Published: September 2011


Reminder: Keeping an eye on bisphosphonates

This article is more than five years old. Some content may no longer be current.

Prescriber Update 32(3): 24
September 2011

Prescribers are reminded that bisphosphonates have been associated with a number of rare but serious ocular inflammatory effects, including uveitis and scleritis.

As of 30 June 2011, CARM had received a total of 28 reports of uveitis (including iritis) associated with a variety of medicines. Of these reports over one third (8) were assessed by CARM as being causally associated with the use of bisphosphonates.

Alendronate was associated with the majority of the reports received (4); reports of uveitis have also been received in association with the use of pamidronate (3) and zoledronate (1). Due to the indications for which bisphosphonates are approved, the cases generally involved older females.

Time to onset of the reaction after bisphosphonate administration was generally short, with all cases occurring within one month of treatment initiation. The majority of cases noted that the patient had recovered or improved at the time of the report.

Uveitis is characterised by inflammation of the uvea – the pigmented, vascular inner coat of the eye consisting of the choroid, ciliary body and iris.1 Uveitis can be classified anatomically based on which part of the eye is inflammed: 2

  • Anterior – inflammation of the iris and anterior chamber (most common form).
  • Intermediate or 'pars planitis' – inflammation of the ciliary body.
  • Posterior – inflammation of the retina and choroid.
  • Panuveitis – inflammation of the entire uveal tract.

The most common symptoms of uveitis include redness of the eye (particularly around the margin of the cornea), photophobia, eye pain (typically an ache), decreased or blurred vision, and floating spots in the visual field.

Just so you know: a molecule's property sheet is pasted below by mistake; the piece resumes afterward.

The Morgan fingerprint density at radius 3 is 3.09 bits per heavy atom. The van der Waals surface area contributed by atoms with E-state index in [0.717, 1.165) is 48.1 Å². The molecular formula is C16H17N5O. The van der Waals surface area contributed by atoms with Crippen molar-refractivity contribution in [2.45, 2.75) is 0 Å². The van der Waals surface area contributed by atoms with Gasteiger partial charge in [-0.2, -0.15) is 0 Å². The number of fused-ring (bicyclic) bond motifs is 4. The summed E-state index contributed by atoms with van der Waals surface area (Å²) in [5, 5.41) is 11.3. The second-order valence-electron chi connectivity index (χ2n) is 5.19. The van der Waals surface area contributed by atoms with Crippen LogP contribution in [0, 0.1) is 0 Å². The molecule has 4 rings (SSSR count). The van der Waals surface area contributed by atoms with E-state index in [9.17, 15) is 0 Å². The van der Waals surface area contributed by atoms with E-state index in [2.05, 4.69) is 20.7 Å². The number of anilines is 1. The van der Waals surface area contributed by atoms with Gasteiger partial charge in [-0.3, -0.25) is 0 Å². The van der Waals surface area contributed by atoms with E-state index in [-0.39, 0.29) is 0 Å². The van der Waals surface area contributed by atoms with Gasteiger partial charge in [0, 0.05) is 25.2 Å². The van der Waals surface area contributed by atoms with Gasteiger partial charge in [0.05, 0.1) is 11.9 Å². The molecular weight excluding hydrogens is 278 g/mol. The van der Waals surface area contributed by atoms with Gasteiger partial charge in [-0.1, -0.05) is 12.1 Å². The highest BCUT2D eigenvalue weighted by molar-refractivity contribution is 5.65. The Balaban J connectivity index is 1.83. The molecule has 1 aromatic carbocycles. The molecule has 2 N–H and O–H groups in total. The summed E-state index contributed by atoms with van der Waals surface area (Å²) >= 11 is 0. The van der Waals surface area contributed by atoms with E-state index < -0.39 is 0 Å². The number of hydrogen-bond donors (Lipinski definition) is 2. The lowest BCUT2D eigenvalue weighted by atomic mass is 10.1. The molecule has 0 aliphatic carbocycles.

In anterior uveitis, the pupil may be smaller in size and sometimes irregular. In severe cases of anterior uveitis, a collection of creamy coloured inflammatory debris (hypopion) may be visible overlying the lower part of the iris.4 Uveitis can affect one or both eyes.2

Serious complications of uveitis include cataracts, glaucoma, retinal oedema and permanent blindness.2

In patients with suspected drug-induced uveitis the suspected medicine should be discontinued and the patient referred to an ophthalmologist for examination and treatment to control the inflammation. With prompt diagnosis and treatment, drug-induced uveitis is almost always reversible.5

Uveitis had also been linked with autoimmune diseases, systemic conditions, and infections.3

  1. Goldstein D., Pyatetsky D., Tessler H. 2009. Classification, symptoms and signs of uveitis. In: W Tasman, E Jaeger (eds). Duane's Ophthalmology (15th Ed). Philadelphia: Lippincott Williams & Wilkins.
  2. Kanski J. 2003. Uveitis. Clinical Ophthalmology – A Systematic Approach (5th Ed). New York: Butterworth-Heinemann.
  3. Morris A., Elder M. 2006. Uveitis, drugs, and the HLAB27 antigen. The New Zealand Medical Journal. 119(1230).
  4. Personal communication, August 2011, Opthalmologist, Wellington.
  5. Fraunfelder F., Rosenbaum J. 1997. Drug-induced uveitis – Incidence, prevention and treatment. Drug Safety. 17(3): 197-207.
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